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$20m funding boost for Indigenous justice services unveiled

The NSW government has announced an additional $20 million investment in justice initiatives aimed at reducing the over-representation of Indigenous Australians in the criminal justice system.

user iconJess Feyder 20 July 2022 Politics
$20m funding boost for Indigenous justice services unveiled
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NSW Attorney-General Mark Speakman said the package provides significant expansion of the Youth Koori Court, circle sentencing in the Local Court, and the Justice Reinvestment program. Funding will be rolled out over four years. 

“The NSW government is committed to working closely and collaboratively with Aboriginal communities to address disproportionate rates of Aboriginal incarceration,” he said.

The NSW government is committing:


  • $5.8 million to expand the Youth Koori Court to the Children’s Court at Dubbo and to provide more funding for Aboriginal Legal Services, Legal Aid NSW and a specialist children’s magistrate to oversee the youth Koori courts;
  • $4.2 million to expand the circle sentencing program from 12 to 20 high-priority Local Court locations; and
  • $9.8 million for new Justice Reinvestment pilots, which aim to divert people away from the criminal justice system by investing in evidence-based community-led initiatives that address the underlying causes of crime, with a focus on Aboriginal people.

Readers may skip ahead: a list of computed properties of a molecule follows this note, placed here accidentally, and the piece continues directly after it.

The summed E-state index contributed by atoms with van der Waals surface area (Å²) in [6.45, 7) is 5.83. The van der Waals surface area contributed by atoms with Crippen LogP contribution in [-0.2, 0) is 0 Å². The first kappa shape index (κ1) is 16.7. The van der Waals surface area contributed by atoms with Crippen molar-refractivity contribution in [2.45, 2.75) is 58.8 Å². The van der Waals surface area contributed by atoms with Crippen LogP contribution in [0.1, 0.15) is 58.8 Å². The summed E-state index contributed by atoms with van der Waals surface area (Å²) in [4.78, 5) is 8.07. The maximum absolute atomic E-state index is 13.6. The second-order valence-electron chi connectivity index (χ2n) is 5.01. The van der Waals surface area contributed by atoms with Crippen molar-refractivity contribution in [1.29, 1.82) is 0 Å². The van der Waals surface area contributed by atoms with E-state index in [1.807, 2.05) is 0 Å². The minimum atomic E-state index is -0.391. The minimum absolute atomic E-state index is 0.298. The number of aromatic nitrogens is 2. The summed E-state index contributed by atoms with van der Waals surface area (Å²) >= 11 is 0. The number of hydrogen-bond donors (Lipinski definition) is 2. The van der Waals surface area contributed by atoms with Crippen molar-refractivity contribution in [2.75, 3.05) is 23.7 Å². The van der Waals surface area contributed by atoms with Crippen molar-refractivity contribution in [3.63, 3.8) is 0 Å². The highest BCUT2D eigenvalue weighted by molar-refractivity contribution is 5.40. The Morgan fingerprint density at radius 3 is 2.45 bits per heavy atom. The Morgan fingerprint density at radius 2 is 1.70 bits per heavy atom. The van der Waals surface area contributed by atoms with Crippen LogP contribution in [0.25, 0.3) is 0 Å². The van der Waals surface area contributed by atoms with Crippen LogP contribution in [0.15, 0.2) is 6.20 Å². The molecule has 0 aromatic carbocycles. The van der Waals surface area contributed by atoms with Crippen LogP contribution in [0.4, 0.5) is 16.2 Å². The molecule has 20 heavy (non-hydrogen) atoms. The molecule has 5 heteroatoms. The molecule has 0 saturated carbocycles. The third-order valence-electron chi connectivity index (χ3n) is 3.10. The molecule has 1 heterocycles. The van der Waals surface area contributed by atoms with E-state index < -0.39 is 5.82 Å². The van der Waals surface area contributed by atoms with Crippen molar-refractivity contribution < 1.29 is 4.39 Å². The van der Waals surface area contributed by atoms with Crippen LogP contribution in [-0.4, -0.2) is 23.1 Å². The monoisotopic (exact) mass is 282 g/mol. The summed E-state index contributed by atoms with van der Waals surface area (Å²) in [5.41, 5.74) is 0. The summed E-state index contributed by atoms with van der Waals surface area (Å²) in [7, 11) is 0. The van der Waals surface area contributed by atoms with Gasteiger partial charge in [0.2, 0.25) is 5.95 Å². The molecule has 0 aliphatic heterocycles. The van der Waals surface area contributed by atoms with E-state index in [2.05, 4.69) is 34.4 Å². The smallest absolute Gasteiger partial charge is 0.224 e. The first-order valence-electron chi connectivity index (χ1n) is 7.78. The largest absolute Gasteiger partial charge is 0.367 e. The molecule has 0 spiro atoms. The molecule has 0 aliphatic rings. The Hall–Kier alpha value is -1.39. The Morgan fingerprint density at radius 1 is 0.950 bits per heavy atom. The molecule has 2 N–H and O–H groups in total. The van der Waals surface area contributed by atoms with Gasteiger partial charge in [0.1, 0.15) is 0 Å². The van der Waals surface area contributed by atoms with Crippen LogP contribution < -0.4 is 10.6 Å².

Minister for Aboriginal Affairs Ben Franklin said investing in these programs would enhance the NSW government’s commitment to the National Agreement on Closing the Gap.

“Investing in these programs aims to meet targets within the Closing the Gap agreement, including reducing the over-representation of Aboriginal and Torres Strait Islander adults and young people in the criminal justice system,” he said.

“The national agreement provides us with the framework to empower and support Aboriginal communities across the state to create fundamental change and achieve meaningful, permanent outcomes,” said Mr Franklin. 

Circle sentencing is an alternative sentencing method in which a Local Court magistrate works with Aboriginal Elders, victims, respected members of the community and the offender’s family to determine an appropriate sentence.

As part of the funding package, the circle sentencing program will be expanded to include local courts at Penrith, Campbelltown, Wollongong, Broken Hill, Wagga Wagga, Batemans Bay, Waverley and the Sydney Downing Centre.

“In the 20 years since the program was first piloted in Nowra, more than 1,450 circle sentencing sittings have been held,” Mr Speakman said.

“The approach has been found to reduce rates of imprisonment and reoffending compared with traditional sentencing methods.”

Uncle John Bolt, a proud Bundjalung man who has been involved as an Elder in the circle sentencing program for 20 years, said: “I’m honoured to be part of this program, and over the past 20 years it’s been really strong and positive, giving our community the opportunity to see our young people get a better start in life and stop being incarcerated.”